The app is similar to an Amber Alert, but for pets. It enables pet owners and residents to help each other find lost pets quickly, even if they don’t know each other.
If you ask people how important their pets are to them, there’s a good chance they would tell you they are like a member of the family.
So imagine losing your pet and not having any idea where it ran off. Contacting the police and local animal shelters would be the first step to try and locate it, but the response might not be as quick as one hopes.
A similar situation happened to Cory Donovan. While his dogs were running around in the backyard of his Haddon Heights home, a gate was left open and his dogs got out.
“I found myself frantically searching for my dogs, worrying with every minute that went by that they were getting run over by a car,” recalled Donovan. “As I passed people sitting in their porch or casually walking, I thought they would probably help me if they knew I was looking for my dogs, but instead they were just going about their day/business. That’s when I thought about an Amber Alert for pets.”
Shortly after the distressing situation with his dogs, Donovan created FurAlert — a free app you can download on your iPhone or Android.
FurAlert enables pet owners and residents to help each other quickly in an emergency, even if they don’t know each other. Donovan said it’s all about proximity.
“If you’re not nearby, you don’t need to get an alert. But if you happen to be nearby when a pet goes missing, you are a valuable resource for a panicked pet owner,” explained Donovan. “FurAlert also gives you the ability to contact the pet owner, even if you cannot or will not approach the animal. This is valuable in many scenarios because if you can’t physically engage the animal, the tag on their collar is of little use. But FurAlert allows you to contact the owner once you see the animal to alert the owner where the animal is at the time.”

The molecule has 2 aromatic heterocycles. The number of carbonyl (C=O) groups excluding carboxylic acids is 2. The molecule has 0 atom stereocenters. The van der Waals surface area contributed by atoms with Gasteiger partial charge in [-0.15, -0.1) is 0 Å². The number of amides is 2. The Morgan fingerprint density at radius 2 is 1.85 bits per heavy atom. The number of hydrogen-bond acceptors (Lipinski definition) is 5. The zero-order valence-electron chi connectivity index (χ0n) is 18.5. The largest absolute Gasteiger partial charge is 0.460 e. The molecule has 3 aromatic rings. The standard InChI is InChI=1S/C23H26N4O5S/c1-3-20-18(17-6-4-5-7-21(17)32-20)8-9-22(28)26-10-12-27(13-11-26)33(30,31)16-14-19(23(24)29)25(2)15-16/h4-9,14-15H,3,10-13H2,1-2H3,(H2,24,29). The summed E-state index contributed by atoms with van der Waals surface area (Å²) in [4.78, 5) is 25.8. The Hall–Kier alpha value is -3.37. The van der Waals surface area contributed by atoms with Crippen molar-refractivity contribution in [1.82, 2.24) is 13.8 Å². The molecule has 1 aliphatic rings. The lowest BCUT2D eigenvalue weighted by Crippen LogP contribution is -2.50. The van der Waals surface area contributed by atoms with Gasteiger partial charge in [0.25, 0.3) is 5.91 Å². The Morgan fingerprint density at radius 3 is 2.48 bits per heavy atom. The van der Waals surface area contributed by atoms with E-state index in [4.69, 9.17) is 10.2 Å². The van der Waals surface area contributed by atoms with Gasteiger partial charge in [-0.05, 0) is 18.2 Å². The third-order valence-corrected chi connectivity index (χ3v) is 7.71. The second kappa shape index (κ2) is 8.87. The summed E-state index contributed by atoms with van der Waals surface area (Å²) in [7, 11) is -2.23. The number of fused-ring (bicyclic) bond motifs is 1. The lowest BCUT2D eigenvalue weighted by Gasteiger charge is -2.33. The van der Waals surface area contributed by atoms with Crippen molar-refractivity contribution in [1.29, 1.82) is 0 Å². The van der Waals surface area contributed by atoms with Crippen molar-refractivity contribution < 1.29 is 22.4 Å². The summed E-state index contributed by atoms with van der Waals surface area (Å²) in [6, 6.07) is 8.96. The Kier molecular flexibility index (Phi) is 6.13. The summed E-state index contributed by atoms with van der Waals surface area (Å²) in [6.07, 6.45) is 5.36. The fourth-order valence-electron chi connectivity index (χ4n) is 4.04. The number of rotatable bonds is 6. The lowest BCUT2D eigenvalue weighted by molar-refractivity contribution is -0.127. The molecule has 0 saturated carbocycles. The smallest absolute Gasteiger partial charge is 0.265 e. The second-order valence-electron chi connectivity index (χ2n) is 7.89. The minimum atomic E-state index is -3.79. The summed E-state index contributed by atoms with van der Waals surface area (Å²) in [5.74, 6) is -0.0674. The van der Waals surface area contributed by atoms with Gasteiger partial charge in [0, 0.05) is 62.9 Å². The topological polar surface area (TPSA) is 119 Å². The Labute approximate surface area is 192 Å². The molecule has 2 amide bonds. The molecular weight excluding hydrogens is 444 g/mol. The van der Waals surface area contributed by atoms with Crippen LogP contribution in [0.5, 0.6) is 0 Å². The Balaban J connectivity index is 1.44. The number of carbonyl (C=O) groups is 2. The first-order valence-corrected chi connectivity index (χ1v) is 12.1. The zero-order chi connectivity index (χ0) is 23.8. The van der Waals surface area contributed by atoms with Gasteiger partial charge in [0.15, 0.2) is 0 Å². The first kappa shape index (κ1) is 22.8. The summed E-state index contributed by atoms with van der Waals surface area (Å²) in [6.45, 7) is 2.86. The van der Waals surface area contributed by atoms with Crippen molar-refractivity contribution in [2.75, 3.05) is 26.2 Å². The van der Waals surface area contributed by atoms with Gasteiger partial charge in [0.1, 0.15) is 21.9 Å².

Donovan launched this app in January and Gloucester Township introduced this app to its community in June in hopes of enhancing the police response for families getting their pets back quicker and putting less stress on the police department and local animal shelters.
Gloucester Township Mayor Dave Mayer said it’s been positively received in the community since it was implemented and some of the police officers have the app on their phones, but it doesn’t replace calls the police department gets about missing animals.
“This program is not to replace anything but to enhance our response,” he said. “With any animal, time is important because they will carry about and may get further away from their home. The quicker we can get that information out through the app only enhances our police response.”
Gloucester Township Chief of Police Harry Earle and Lieutenant Brendan Barton embraced the idea as something that could help the community and the police department.
“Everyone loves their pets so we figured it would catch on quickly,” Barton said. “It’s a good tool to give a pet owner a head start if they ever lose their pet. It is a stressful time and it helps get us useful information.”
Donovan said the first few minutes of a pet getting loose are the most crucial.
“Once a pet gets loose, time and distance are the enemy,” explained Donovan. “With that premise, your best resource are other people that happen to nearby, simply because they have eyes and because of their proximity. The goal is to retrieve the animal safely before they have a chance to put themselves in harm’s way or before they cover enough distance to compromise any search efforts.”
Donovan said FurAlert is currently in 50 states and urges every pet owner to download the app.
“Don’t wait until something happens to your pet,” he urged. “If everyone does that, there’s no FurAlert community to help anyone.”